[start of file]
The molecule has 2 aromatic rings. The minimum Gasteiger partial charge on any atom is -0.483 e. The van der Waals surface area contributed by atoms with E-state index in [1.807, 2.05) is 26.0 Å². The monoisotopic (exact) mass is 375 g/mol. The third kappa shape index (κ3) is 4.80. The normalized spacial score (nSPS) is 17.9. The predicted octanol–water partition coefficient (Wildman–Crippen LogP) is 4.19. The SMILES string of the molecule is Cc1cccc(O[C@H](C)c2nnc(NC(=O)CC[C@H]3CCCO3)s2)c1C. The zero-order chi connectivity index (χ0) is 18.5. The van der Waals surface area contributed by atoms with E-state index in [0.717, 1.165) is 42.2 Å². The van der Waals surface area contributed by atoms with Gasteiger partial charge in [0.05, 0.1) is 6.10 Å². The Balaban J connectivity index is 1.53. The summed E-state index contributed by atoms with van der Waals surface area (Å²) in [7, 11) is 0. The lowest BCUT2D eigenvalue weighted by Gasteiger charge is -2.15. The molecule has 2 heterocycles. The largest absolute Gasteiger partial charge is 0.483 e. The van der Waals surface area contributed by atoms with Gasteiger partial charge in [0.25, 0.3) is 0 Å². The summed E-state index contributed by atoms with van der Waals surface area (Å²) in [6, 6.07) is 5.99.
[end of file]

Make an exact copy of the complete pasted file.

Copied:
The molecule has 2 aromatic rings. The minimum Gasteiger partial charge on any atom is -0.483 e. The van der Waals surface area contributed by atoms with E-state index in [1.807, 2.05) is 26.0 Å². The monoisotopic (exact) mass is 375 g/mol. The third kappa shape index (κ3) is 4.80. The normalized spacial score (nSPS) is 17.9. The predicted octanol–water partition coefficient (Wildman–Crippen LogP) is 4.19. The SMILES string of the molecule is Cc1cccc(O[C@H](C)c2nnc(NC(=O)CC[C@H]3CCCO3)s2)c1C. The zero-order chi connectivity index (χ0) is 18.5. The van der Waals surface area contributed by atoms with E-state index in [0.717, 1.165) is 42.2 Å². The van der Waals surface area contributed by atoms with Gasteiger partial charge in [0.05, 0.1) is 6.10 Å². The Balaban J connectivity index is 1.53. The summed E-state index contributed by atoms with van der Waals surface area (Å²) in [7, 11) is 0. The lowest BCUT2D eigenvalue weighted by Gasteiger charge is -2.15. The molecule has 2 heterocycles. The largest absolute Gasteiger partial charge is 0.483 e. The van der Waals surface area contributed by atoms with Gasteiger partial charge in [0.25, 0.3) is 0 Å². The summed E-state index contributed by atoms with van der Waals surface area (Å²) in [6, 6.07) is 5.99.